The Exporter’s Dilemma

Many companies, particularly in the game space, have failed to match their local success in international markets. Ones that believe they are particularly data-driven have often had the worst results. The biggest single contributor is that these companies experience false negatives, negative results that they then extrapolate to the opportunities outside their home market. I refer to this phenomenon as “The Exporter’s Dilemma,” as a homage to Clay Christensen’s seminal work, The Innovator’s Dilemma.

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Parallels with The Innovator’s Dilemma

In The Innovator’s Dilemma, Christensen shows that successful companies have trouble innovating because they know their customers too well. Innovating is about creating products that initially appeal to a new customer, which then evolves to penetrate the existing market. Existing customers do not find the new offering compelling, thus the company believes it is not an opportunity.

Successful companies also have trouble innovating because they are successful and they have built a structure that does not support small opportunities. Thus, an innovative opportunity may only contribute one percent or less to the bottom line, and thus the company does not put any resources into growing the disruptive innovation. Instead, a small competitor takes the opportunity and grows it into a business that then undercuts the established companies existing business.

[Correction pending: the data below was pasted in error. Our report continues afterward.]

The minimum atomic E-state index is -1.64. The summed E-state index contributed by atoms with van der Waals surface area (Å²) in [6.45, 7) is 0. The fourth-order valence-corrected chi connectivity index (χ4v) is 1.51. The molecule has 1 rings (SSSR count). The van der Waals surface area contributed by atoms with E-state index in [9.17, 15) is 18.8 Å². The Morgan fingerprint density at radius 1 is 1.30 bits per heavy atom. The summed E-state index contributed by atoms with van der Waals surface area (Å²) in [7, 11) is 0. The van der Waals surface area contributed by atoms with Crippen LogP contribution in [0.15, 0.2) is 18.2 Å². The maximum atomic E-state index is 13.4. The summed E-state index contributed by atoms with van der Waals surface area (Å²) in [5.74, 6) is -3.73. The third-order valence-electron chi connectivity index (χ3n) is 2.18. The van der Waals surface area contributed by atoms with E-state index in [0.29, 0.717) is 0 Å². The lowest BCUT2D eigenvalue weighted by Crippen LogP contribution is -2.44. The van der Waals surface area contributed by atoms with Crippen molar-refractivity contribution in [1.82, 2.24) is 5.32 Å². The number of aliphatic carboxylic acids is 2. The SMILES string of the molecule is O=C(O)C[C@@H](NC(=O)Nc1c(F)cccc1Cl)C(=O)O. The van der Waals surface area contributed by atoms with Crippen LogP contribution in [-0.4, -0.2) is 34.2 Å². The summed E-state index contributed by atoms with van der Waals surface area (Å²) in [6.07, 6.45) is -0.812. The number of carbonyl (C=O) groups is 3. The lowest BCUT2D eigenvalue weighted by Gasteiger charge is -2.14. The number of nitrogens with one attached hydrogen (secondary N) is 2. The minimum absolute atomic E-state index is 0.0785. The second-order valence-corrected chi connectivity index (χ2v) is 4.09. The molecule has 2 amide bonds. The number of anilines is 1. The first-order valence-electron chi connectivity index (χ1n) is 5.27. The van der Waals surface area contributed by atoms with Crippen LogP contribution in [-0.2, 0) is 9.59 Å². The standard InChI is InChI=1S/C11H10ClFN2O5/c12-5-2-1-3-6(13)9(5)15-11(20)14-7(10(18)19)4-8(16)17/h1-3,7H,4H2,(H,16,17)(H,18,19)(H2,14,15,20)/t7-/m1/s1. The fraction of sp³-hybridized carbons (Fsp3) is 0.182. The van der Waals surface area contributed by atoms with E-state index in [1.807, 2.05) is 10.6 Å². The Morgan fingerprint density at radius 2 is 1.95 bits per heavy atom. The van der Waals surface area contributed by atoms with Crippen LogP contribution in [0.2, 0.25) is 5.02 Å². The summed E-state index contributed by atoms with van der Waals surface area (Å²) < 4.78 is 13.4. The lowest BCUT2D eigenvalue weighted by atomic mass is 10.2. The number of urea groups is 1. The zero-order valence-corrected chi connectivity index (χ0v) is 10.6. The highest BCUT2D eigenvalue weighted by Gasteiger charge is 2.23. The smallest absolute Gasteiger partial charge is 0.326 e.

There are parallels to both these issues when building an international social games business. Great games have already optimized for the core market. A top social game team is going to be a top team because they look at the metrics for their existing players and evolve the game to generate the best metrics from those players. That could include features that will perform well or licensing IP that resonates with the players.

When the company expands internationally, features that a Frenchman might like may be unattractive to an Australian. The Frenchman might like a feature where players work together to create beautiful art, while the Australian might prefer that by cooperating you create a race course. With IP (intellectual property), some of the strongest IP in one market may not have value in other markets. While a science fiction game in the US around the Star Trek IP would have a strong fan base, the same IP would not generate any traffic or appeal in Italy. Continue reading